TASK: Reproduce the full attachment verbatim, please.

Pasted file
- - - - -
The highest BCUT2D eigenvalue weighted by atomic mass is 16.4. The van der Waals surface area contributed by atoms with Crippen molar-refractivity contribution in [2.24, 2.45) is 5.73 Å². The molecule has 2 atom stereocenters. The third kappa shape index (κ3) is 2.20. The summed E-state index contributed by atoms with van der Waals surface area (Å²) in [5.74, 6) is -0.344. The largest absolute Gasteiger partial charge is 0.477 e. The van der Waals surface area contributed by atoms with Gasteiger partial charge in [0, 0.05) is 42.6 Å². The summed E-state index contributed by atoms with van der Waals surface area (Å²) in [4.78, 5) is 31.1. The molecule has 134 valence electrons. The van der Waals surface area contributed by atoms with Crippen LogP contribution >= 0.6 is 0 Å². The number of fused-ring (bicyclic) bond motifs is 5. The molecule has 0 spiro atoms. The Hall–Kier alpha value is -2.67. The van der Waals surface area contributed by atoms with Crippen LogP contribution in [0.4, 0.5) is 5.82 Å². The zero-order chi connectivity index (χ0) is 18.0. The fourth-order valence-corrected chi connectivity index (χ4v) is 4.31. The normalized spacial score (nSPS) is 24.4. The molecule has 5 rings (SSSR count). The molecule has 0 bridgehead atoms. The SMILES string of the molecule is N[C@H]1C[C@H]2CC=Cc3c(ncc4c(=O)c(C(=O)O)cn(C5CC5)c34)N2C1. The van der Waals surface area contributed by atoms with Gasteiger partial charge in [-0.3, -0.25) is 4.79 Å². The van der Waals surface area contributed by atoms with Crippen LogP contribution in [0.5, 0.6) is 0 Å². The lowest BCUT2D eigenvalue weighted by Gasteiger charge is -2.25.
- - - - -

The highest BCUT2D eigenvalue weighted by atomic mass is 16.4. The van der Waals surface area contributed by atoms with Crippen molar-refractivity contribution in [2.24, 2.45) is 5.73 Å². The molecule has 2 atom stereocenters. The third kappa shape index (κ3) is 2.20. The summed E-state index contributed by atoms with van der Waals surface area (Å²) in [5.74, 6) is -0.344. The largest absolute Gasteiger partial charge is 0.477 e. The van der Waals surface area contributed by atoms with Gasteiger partial charge in [0, 0.05) is 42.6 Å². The summed E-state index contributed by atoms with van der Waals surface area (Å²) in [4.78, 5) is 31.1. The molecule has 134 valence electrons. The van der Waals surface area contributed by atoms with Crippen LogP contribution >= 0.6 is 0 Å². The number of fused-ring (bicyclic) bond motifs is 5. The molecule has 0 spiro atoms. The Hall–Kier alpha value is -2.67. The van der Waals surface area contributed by atoms with Crippen LogP contribution in [0.4, 0.5) is 5.82 Å². The zero-order chi connectivity index (χ0) is 18.0. The fourth-order valence-corrected chi connectivity index (χ4v) is 4.31. The normalized spacial score (nSPS) is 24.4. The molecule has 5 rings (SSSR count). The molecule has 0 bridgehead atoms. The SMILES string of the molecule is N[C@H]1C[C@H]2CC=Cc3c(ncc4c(=O)c(C(=O)O)cn(C5CC5)c34)N2C1. The van der Waals surface area contributed by atoms with Gasteiger partial charge in [-0.3, -0.25) is 4.79 Å². The van der Waals surface area contributed by atoms with Crippen LogP contribution in [0.5, 0.6) is 0 Å². The lowest BCUT2D eigenvalue weighted by Gasteiger charge is -2.25.